The 2016 trip finally crowned my biggest holiday wish: going to California. It is quite common to mean by "California" all that large western portion of the United States where many of the most famous US natural parks are located and which, on balance, are all in other states. For this reason, the most etymologically correct name of this guide is the one you find in the title, but I'm pretty sure that if we ended up talking about the journey verbally, in front of a beer, saying “California” would certainly be clearer and more immediate.
Useless preambles aside, organizing this trip was a big job and required attention to detail certainly greater than any other trip ever undertaken before, both for the amount of things to see and the vastness of distances to be covered in relation to the days. available, especially because with us there would have been Giorgio, aka Smurf, aka a fifteen month old baby. From this point of view, everything had to be planned really precisely to avoid or at least limit the unexpected as much as possible and I must say that, on balance, we did really well. At the bottom I also add a special section dedicated to tips for those traveling with infants.
Organizing a tour in California: to begin with ...
The first three nodes to roost are soon said: the choice of the flight, the rental of the car and the booking of hotels. Here's how we got away with it:
Flying to Los Angeles: some advice
Once again we flew with the pair British & American Airlines, breaking the section into two portions of 2 and 10 hours respectively. The only economically acceptable alternative when we had to choose one of the various flights to the USA, many months before departure, was to fly with Air Canada, breaking the route roughly in half (Milan-Montreal-Los Angeles). We essentially gave up for three reasons:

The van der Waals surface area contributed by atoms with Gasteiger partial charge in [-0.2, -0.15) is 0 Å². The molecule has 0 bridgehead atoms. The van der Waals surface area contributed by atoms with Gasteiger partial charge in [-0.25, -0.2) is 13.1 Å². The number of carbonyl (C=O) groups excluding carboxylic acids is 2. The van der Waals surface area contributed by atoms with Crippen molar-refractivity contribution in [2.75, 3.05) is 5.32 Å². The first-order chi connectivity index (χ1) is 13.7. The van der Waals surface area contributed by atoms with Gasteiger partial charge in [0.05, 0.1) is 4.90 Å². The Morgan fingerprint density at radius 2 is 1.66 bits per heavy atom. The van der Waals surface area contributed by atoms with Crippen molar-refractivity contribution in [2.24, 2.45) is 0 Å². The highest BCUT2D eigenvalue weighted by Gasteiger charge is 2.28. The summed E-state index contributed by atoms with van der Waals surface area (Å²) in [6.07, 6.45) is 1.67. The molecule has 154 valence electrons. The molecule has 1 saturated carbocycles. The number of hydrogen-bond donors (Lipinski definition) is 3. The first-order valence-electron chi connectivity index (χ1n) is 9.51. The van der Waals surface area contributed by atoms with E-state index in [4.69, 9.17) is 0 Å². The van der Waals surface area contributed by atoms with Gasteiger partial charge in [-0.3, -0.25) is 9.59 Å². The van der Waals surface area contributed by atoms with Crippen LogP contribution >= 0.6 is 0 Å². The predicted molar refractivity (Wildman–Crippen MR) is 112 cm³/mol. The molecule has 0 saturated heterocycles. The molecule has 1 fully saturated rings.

- it is impossible to book a ticket with an infant without an assigned seat knowing the exact final price before paying
- we had the doubt that the second leg was considered as an internal flight, which means no entertainment systems for 5 hours
- the hours were more uncomfortable
The final price of the tickets was 2300 euros, because the child under two pays only airport taxes (300 euros). We booked both flights on a Tuesday, making our stay exactly two weeks. Extending - or shortening the vacation by less than 7 days - involved a dramatic increase in the price of tickets, due to some US rule that I did not understand (the same thing happened with other airlines too). Even the hypothesis of differentiating the arrival and departure airports proved not to be economically feasible, which forced us to fly to Los Angeles, the only point compatible with the scheduled tour, to the detriment of San Francisco which at that point is not been possible to include in the itinerary.
Advice on flights to Los Angeles
Car rental: an unexpected low cost solution
As far as car rental is concerned, we turned to Budget who made us an indispensable offer: $ 470 for 15 days of SUV, including the seat for Giorgio, compared to the 720 necessary for the rental of a class car. economy at the same Budget, with even higher price competition. No satellite navigator because installing the maps on my Garmin cost a quarter (albeit with an incalculable number of curses). The staff who work in the US Budget offices are sometimes made up of unsuitable staff, with whom it is impossible to have fruitful discussions, but the savings you get are worth any quarrel you happen to have with them.
Advice on car rental in Los Angeles